In vivo imaging of neoplastic disease at early stages or as residual disease after therapy is difficult due to relatively low cell numbers, weak signals and previously insensitive detection methods. At late stages, functional changes are relevant to treatment but have been difficult to discern in vivo. In an interdisciplinary approach, the here assembled consortium of investigators will address these obstacles through the use of novel optical imaging strategies, and improvements to the more conventional imaging modalities of MRI, CT and SPECT. These will permit us to address questions pertaining to the genetics, physiology and therapy of neoplastic disease by monitoring both structural and functional changes in small animal models of cancer noninvasively and in real-time. The optical imaging system, developed by investigators in this core resource program, uses cells labeled with the genetic reporters, such as luciferase, which encode photoproteins that emit light which is detectable by highly-sensitive CCD-cameras from outside the animal's body. This enables us to observe as few as a thousand cells and perform in viva functional analyses. As such, examination of the cells' response to drugs and physiological stimuli can be assessed. State of the art MR imaging will be employed in conjunction with the optical methods, and in parallel, to complement and strengthen the analyses. To enhance detection sensitivity and resolution, engineering faculty will develop new adaptations to MRI, including a novel prepolarized system, to increase versatility. New micro-CT and micro-SPECT systems will be deployed for structural analyses and molecular detection, respectively, in animal models. We will modify reporter genes and contrast agents, assess gene expression in transgenic animals, determine the role of specific genes in the development and control of cancer, optimize optical detectors and apply state of the art MRI methods to small animal models. Furthermore, this multiple modality approach enables us to evaluate the efficacy of combination drug therapies and novel immune cell therapies in treating various types of tumor cells at different disease stages.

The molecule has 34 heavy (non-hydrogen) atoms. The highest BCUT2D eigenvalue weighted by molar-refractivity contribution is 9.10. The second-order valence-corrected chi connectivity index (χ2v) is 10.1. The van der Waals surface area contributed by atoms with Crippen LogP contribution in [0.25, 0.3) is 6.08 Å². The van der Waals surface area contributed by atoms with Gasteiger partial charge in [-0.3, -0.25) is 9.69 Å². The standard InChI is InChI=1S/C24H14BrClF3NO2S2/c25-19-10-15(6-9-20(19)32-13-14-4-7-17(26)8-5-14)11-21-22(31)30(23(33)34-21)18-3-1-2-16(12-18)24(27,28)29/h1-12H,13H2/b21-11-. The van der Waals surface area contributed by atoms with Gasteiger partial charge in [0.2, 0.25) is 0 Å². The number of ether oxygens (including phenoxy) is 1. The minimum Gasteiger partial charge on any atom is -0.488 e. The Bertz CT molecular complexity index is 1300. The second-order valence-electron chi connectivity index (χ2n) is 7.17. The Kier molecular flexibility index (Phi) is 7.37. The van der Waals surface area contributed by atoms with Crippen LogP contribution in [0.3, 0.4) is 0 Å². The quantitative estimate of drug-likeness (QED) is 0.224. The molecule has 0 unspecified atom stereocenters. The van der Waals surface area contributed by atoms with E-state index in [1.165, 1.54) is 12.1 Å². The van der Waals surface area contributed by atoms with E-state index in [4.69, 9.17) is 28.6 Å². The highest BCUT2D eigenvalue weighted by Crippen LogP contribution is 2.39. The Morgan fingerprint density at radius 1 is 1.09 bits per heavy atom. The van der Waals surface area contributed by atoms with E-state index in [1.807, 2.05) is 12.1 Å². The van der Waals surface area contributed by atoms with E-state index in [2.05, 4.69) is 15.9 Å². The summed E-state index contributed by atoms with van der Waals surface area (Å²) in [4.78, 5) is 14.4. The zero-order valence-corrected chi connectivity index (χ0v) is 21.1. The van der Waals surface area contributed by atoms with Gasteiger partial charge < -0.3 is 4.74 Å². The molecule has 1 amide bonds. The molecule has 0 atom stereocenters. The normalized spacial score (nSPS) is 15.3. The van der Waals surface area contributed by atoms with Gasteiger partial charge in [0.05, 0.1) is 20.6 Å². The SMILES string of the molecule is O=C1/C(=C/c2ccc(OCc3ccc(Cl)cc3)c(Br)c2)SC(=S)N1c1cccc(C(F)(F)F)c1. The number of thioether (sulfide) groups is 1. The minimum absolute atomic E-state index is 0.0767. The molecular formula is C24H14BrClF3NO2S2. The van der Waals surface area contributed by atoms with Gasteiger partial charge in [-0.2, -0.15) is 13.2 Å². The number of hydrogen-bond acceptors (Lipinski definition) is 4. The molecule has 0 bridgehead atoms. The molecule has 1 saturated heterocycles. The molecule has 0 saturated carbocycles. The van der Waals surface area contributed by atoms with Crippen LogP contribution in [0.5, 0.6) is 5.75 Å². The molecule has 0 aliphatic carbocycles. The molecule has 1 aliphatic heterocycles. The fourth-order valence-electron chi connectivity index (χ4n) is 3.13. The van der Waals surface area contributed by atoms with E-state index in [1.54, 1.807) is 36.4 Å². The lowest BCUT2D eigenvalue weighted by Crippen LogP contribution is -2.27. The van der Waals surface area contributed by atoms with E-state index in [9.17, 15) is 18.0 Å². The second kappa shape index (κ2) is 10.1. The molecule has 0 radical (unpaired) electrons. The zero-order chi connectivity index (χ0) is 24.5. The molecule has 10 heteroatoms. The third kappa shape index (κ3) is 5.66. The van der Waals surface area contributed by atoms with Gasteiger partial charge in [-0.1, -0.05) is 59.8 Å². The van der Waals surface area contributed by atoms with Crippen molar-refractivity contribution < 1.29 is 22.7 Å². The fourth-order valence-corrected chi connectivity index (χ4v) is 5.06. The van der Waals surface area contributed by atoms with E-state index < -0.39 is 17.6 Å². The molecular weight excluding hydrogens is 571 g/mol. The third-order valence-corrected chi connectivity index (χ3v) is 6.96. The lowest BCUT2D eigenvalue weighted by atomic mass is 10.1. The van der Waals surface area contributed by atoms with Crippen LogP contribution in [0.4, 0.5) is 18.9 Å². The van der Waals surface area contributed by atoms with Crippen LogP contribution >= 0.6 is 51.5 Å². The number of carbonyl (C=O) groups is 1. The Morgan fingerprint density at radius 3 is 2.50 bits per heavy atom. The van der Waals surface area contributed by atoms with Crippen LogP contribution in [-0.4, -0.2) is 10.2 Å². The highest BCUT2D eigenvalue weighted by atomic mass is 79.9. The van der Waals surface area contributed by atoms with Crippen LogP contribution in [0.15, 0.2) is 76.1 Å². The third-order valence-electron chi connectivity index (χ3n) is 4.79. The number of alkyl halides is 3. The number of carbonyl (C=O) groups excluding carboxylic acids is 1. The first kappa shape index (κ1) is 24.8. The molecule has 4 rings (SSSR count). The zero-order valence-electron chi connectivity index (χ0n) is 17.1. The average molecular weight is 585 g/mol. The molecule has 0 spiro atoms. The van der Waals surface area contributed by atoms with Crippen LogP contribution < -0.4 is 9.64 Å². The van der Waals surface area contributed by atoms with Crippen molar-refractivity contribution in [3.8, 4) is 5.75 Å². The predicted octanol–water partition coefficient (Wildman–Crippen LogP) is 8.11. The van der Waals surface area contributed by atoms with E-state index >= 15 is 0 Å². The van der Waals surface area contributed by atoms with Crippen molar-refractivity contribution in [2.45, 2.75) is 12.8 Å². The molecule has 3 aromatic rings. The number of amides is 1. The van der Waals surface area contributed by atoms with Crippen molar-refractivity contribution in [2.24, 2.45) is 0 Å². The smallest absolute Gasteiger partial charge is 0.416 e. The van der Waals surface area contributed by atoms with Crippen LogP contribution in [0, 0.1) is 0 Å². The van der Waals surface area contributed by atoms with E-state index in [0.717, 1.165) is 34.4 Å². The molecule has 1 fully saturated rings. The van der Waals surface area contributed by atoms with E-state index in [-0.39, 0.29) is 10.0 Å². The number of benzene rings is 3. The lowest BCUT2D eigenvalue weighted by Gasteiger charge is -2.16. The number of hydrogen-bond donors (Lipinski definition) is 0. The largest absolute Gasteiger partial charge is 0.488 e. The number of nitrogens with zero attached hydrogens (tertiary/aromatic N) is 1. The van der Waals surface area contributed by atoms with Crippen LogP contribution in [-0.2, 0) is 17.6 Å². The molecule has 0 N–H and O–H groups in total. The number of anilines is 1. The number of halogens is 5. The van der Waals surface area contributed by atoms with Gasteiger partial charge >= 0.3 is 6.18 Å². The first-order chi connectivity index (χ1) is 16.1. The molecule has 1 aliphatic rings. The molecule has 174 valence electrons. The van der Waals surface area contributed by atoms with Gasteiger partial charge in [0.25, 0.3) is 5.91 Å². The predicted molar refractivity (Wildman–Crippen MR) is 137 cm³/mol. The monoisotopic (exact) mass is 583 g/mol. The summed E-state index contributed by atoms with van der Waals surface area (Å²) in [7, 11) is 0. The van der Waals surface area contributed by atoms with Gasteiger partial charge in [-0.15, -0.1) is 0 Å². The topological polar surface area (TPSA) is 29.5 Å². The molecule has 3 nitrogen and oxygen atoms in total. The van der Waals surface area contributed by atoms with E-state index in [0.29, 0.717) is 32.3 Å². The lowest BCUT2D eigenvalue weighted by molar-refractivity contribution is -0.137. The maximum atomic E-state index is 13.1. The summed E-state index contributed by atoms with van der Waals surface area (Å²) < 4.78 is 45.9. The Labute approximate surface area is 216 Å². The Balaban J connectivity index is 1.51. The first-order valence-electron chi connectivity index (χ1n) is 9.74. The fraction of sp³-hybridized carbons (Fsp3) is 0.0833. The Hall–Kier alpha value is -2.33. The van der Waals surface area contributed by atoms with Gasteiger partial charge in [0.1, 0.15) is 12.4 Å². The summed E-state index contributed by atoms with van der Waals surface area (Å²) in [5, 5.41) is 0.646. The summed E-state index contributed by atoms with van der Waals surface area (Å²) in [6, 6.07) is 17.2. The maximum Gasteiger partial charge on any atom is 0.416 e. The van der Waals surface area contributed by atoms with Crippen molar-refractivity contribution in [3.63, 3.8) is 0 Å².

The specific aims of this application are aimed at increasing the capabilities of investigators in the molecular and cellular in vivo study of cancer, develop improved imaging technologies that push the limits of current bioimaging methods, introduce young investigators to state of the art imaging, and accelerate the in vivo quantitative evaluation of novel antineoplastic therapeutics. These goals will be met by generating a shared imaging research resource at Stanford University with the ability of spatiotemporal analyses of both structure and function in neoplastic disease models.

National Institute of Health (NIH)
National Cancer Institute (NCI)
Resource-Related Research Projects (R24)
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Special Emphasis Panel (ZCA1-SRRB-9 (M1))
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Croft, Barbara
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Stanford University
Schools of Medicine
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